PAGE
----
Opinion writer

President Trump is both ignorant as to the basic principles underlying our constitutional system (e.g., no one is above the law, not even the president) and invariably insistent upon putting his own needs and interests above all others. Again and again, he has tried to treat the Department of Justice and the FBI — which is charged with investigating an assault on American democracy — as his personal Praetorian guard. They should be loyal to him, shutting down the meanies investigating whether he received inappropriate, not to mention illegal, help from the Russians to win the 2016 election.

If it is established they gave him a leg up, he would not be able to see beyond the knock to his ego. He cannot bother to worry about securing the country against future attacks to our electoral system. The latter is of little concern; the former is his obsession.

With this in mind, one can see why Trump would try to obtain a loyalty oath from James B. Comey, the former FBI director, and why the president leaned on him to go easy on Michael T. Flynn, the fired national security adviser. It would also explain why he badgered his attorney general to overlook ethical conflicts and remain in charge of the Russia investigation. Trump insisted that Jeff Sessions was there to protect him, in the manner that Robert Kennedy protected his president brother, John F. Kennedy. This explains why Trump felt empowered to ask Andrew McCabe, the acting FBI director at the time, which candidate he backed during the 2016 election, and to excoriate him because his wife received Democratic contributions for her failed Virginia state Senate bid. Trump does not respect the necessary separation between himself and the DOJ, because he doesn’t recognize there should be anything akin to an apolitical administration of justice. It’s all about him, all the time.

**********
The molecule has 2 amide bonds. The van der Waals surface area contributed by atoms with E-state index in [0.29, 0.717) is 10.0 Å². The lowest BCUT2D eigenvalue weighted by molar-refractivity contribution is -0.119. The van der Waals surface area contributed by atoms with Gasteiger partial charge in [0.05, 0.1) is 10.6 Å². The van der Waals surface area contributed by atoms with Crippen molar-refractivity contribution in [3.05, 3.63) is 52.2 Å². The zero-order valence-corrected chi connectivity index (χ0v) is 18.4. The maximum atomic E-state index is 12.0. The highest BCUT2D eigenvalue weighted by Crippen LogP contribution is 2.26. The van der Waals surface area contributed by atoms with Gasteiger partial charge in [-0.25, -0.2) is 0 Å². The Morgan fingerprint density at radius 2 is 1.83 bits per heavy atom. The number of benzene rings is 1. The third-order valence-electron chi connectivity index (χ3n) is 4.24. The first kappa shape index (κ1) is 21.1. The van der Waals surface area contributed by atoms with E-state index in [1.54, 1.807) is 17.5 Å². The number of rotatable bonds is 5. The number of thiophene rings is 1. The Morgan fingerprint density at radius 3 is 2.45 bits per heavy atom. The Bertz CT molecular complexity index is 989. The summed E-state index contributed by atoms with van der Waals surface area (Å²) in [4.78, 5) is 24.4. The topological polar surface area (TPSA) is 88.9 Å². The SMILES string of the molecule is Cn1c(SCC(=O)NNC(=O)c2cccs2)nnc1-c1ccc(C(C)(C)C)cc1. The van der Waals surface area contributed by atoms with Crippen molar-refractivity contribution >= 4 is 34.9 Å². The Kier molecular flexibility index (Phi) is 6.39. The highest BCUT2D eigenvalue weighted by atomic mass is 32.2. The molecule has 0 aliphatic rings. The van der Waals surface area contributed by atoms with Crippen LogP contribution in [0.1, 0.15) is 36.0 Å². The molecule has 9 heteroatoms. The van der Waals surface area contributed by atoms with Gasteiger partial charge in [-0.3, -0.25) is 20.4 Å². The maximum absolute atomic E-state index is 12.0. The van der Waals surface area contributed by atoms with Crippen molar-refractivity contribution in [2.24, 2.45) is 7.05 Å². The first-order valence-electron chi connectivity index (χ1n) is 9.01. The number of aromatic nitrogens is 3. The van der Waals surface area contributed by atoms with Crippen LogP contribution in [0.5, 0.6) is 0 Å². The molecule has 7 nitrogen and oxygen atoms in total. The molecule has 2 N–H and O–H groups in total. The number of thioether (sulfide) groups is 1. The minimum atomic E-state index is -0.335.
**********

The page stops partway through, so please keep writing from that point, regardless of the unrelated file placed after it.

In the context of an obstruction of justice claim, this is deadly. He’s not off the hook because he failed to comprehend that our constitutional system doesn’t accept that mentality. In fact, his oft-revealed mindset is what may sink him.

The normal problem in these cases is proving whether an accused obstructionist had “corrupt” intent. That is, did he interfere with an investigation to protect himself or further his own interests. Here, Trump is shouting his corrupt intent — though he has no idea it’s corrupt — from the rooftops. He’s not at all embarrassed to admit he tried to strong-arm the FBI and shut down Comey. In fact, he believes he was entitled to do these things.

This mindset came across loud and clear on Wednesday during an exchange with reporters. The Post reports:

The president suggested he could be investigated for obstruction of justice as part of the Russia investigation because he was “fighting back” and again reiterated there was “no collusion” between his campaign and Moscow.

“Oh well, ‘Did he fight back?’ ” Trump said, “You fight back, oh, it’s obstruction.”